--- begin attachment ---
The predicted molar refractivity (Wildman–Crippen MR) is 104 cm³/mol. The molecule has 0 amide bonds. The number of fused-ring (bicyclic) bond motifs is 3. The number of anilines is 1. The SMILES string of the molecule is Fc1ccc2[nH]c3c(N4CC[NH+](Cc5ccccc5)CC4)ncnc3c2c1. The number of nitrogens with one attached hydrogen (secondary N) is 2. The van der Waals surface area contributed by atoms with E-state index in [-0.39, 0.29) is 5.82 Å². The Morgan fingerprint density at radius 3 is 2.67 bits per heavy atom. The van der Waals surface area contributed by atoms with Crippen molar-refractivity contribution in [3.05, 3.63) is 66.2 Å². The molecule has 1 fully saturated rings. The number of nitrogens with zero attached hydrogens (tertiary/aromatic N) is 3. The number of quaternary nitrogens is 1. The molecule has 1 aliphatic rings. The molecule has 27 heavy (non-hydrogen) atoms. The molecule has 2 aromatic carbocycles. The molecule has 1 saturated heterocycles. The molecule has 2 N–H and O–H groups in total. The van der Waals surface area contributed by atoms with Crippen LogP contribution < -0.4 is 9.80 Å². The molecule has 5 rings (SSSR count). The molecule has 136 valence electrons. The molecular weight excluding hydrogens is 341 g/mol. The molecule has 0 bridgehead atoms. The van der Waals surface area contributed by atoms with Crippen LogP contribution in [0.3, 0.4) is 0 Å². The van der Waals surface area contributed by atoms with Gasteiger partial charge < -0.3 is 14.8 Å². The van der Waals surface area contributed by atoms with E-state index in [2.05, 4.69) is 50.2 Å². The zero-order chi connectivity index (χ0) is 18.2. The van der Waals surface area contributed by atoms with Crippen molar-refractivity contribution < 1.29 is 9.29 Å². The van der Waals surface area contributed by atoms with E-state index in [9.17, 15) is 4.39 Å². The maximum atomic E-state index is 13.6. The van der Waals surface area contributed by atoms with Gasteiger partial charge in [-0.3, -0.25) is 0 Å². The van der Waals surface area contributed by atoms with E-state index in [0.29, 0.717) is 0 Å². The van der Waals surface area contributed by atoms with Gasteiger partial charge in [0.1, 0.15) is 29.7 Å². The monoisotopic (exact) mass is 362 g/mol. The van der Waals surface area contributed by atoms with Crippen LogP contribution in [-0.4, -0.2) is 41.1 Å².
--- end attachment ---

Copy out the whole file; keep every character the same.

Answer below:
The predicted molar refractivity (Wildman–Crippen MR) is 104 cm³/mol. The molecule has 0 amide bonds. The number of fused-ring (bicyclic) bond motifs is 3. The number of anilines is 1. The SMILES string of the molecule is Fc1ccc2[nH]c3c(N4CC[NH+](Cc5ccccc5)CC4)ncnc3c2c1. The number of nitrogens with one attached hydrogen (secondary N) is 2. The van der Waals surface area contributed by atoms with E-state index in [-0.39, 0.29) is 5.82 Å². The Morgan fingerprint density at radius 3 is 2.67 bits per heavy atom. The van der Waals surface area contributed by atoms with Crippen molar-refractivity contribution in [3.05, 3.63) is 66.2 Å². The molecule has 1 fully saturated rings. The number of nitrogens with zero attached hydrogens (tertiary/aromatic N) is 3. The number of quaternary nitrogens is 1. The molecule has 1 aliphatic rings. The molecule has 27 heavy (non-hydrogen) atoms. The molecule has 2 aromatic carbocycles. The molecule has 1 saturated heterocycles. The molecule has 2 N–H and O–H groups in total. The van der Waals surface area contributed by atoms with Crippen LogP contribution < -0.4 is 9.80 Å². The molecule has 5 rings (SSSR count). The molecule has 136 valence electrons. The molecular weight excluding hydrogens is 341 g/mol. The molecule has 0 bridgehead atoms. The van der Waals surface area contributed by atoms with Crippen LogP contribution in [0.3, 0.4) is 0 Å². The van der Waals surface area contributed by atoms with Gasteiger partial charge < -0.3 is 14.8 Å². The van der Waals surface area contributed by atoms with E-state index in [2.05, 4.69) is 50.2 Å². The zero-order chi connectivity index (χ0) is 18.2. The van der Waals surface area contributed by atoms with Crippen molar-refractivity contribution < 1.29 is 9.29 Å². The van der Waals surface area contributed by atoms with E-state index in [9.17, 15) is 4.39 Å². The maximum atomic E-state index is 13.6. The van der Waals surface area contributed by atoms with Gasteiger partial charge in [-0.3, -0.25) is 0 Å². The van der Waals surface area contributed by atoms with E-state index in [0.29, 0.717) is 0 Å². The van der Waals surface area contributed by atoms with Gasteiger partial charge in [0.1, 0.15) is 29.7 Å². The monoisotopic (exact) mass is 362 g/mol. The van der Waals surface area contributed by atoms with Crippen LogP contribution in [-0.4, -0.2) is 41.1 Å².